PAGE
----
One of the requirements for a federal employee to bring a claim under Title VII is that he has to contact an EEOC counselor within 45 days after the “matter alleged to be discriminatory.”  Notably, for employees who work for private companies or the state or local government in New York or New Jersey there is a longer 300 day deadline to file a Title VII claims with the EEOC.  Likewise, there is a 2 year statute of limitations to file claims under the New Jersey Law Against Discrimination and a three year statute of limitation under the New York State Human Rights Law.

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A recent decision from New Jersey’s Appellate Division recognizes that the anti-retaliation provisions of the Americans with Disabilities Act (“ADA”) and Title VII of the Civil Rights Act of 1964 (“Title VII”) do not protect an employee who submits a false affidavit in support of a coworkers’ discrimination claim.

Witness testifiying under oath in discrimination lawsuitAriel Gonzalez, worked as a Detective for the Waterfront Commission of New York Harbor.  In June 2012, he signed an affidavit in support of the Commission’s former assistant general counsel, Kimberly Zick, in connection with Ms. Zick’s discrimination lawsuit against the Commission under the ADA and the Rehabilitation Act of 1973.  Ms. Zick’s case was dismissed in October 2012 because her allegations did not support her claims.

Shortly after Ms. Zick’s case was dismissed, the Commission began to investigate Det. Gonzalez regarding statements in his affidavit.  When the Commission interviewed Det. Gonzalez he again swore under oath that the statements in his affidavit were truthful.  The Commission then suspended Det. Gonzalez and brought disciplinary charges against him seeking to terminate his employment.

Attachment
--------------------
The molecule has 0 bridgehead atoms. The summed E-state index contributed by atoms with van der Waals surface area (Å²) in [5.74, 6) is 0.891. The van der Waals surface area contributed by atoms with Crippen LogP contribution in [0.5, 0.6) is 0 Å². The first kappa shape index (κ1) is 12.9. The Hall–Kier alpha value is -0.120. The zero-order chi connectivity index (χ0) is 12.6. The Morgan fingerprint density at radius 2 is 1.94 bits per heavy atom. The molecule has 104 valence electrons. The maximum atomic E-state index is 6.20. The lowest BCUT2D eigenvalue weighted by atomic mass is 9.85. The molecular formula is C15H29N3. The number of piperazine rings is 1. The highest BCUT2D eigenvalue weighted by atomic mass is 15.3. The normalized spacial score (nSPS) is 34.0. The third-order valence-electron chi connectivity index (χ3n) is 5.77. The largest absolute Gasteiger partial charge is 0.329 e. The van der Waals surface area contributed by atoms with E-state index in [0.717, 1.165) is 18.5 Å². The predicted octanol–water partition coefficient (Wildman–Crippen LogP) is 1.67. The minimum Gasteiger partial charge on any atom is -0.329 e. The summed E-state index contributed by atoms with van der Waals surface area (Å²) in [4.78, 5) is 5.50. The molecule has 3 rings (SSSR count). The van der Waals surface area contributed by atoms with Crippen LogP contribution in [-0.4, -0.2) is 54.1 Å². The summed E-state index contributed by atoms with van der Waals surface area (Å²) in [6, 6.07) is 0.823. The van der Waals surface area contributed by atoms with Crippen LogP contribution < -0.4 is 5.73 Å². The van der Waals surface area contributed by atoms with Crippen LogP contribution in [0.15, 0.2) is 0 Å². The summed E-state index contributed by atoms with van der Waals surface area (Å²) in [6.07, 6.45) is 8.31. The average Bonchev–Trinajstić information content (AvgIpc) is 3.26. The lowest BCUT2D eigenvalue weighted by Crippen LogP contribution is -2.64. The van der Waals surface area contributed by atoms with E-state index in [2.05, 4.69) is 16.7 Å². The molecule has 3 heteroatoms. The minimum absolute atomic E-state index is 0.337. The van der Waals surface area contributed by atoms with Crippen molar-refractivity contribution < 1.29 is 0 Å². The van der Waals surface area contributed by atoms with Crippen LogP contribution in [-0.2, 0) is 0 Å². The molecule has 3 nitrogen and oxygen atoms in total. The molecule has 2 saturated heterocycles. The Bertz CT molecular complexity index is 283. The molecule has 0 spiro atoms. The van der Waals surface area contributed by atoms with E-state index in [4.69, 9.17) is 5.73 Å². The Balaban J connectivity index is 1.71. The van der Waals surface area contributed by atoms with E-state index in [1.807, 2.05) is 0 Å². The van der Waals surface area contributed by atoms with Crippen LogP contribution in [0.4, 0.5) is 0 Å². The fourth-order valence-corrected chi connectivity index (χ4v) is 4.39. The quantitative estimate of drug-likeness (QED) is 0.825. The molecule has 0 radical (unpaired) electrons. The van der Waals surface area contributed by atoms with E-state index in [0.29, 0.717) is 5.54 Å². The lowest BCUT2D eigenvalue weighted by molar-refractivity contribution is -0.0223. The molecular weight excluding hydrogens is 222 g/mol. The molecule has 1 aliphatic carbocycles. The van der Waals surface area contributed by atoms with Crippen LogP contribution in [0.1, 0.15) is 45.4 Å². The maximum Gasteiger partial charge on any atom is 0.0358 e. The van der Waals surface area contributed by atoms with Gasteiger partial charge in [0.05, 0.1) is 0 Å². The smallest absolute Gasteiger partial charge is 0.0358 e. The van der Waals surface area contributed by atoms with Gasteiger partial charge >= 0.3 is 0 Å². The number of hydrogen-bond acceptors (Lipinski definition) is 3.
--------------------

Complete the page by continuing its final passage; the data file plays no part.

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Earlier this week, the United States Supreme Court ruled that the First Amendment prohibits the government from demoting an employee because it incorrectly believed the employee had engaged in Constitutionally-protected political speech.

The case involves Jeffrey Heffernan, a police officer who worked for the City of Paterson, New Jersey.  In 2005, Lawrence Spagnola was running for mayor against incumbent Mayor Jose Torres.  Mayor Torres had appointed the Patterson Police Chief, James Wittig, to his position.

At the request of his mother, Mr. Heffernan picked up a large sign supporting Mr. Spagnola for mayor that his mother wanted to put on her front lawn.  Other members of the Paterson Police Department saw Mr. Heffernan holding the sign while he was talking to members of Mr. Spagnola’s campaign staff.

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A less-known New Jersey statute provides protection to independent commissioned salespeople after their contracts terminate.  That law, the New Jersey Sales Representatives’ Rights Act, entitles independent contractors who work as sales representatives to be paid all commissions and any other compensation they earned within 30 days after their contracts terminated or 30 days after their commissions were due, whichever is later.  This requirement applies irrespective of the reason why the contract terminated, including if the sales representative resigned, was terminated without cause, or was terminated with cause.

The statute, which originally was passed in 1990, defines a “sales representative” to be “an independent sales company or other person” who is compensated at least in part by commissions.  It makes it clear its protection applies only to independent contractors, and does not apply to employees.

New Jersey sales representatives entitled to commissionsThe statute further indicates that sales representatives also are entitled to receive commissions on goods that were ordered on or before the last day of the salesperson’s contract, even if the principal (meaning the business or individual who they worked for) did not accept, receive or pay for the goods until after the salesperson’s contract terminated.  The principal must pay the salesperson for any such post-termination commissions within 30 days after the payment would have been due under the contract if it had remained in effect.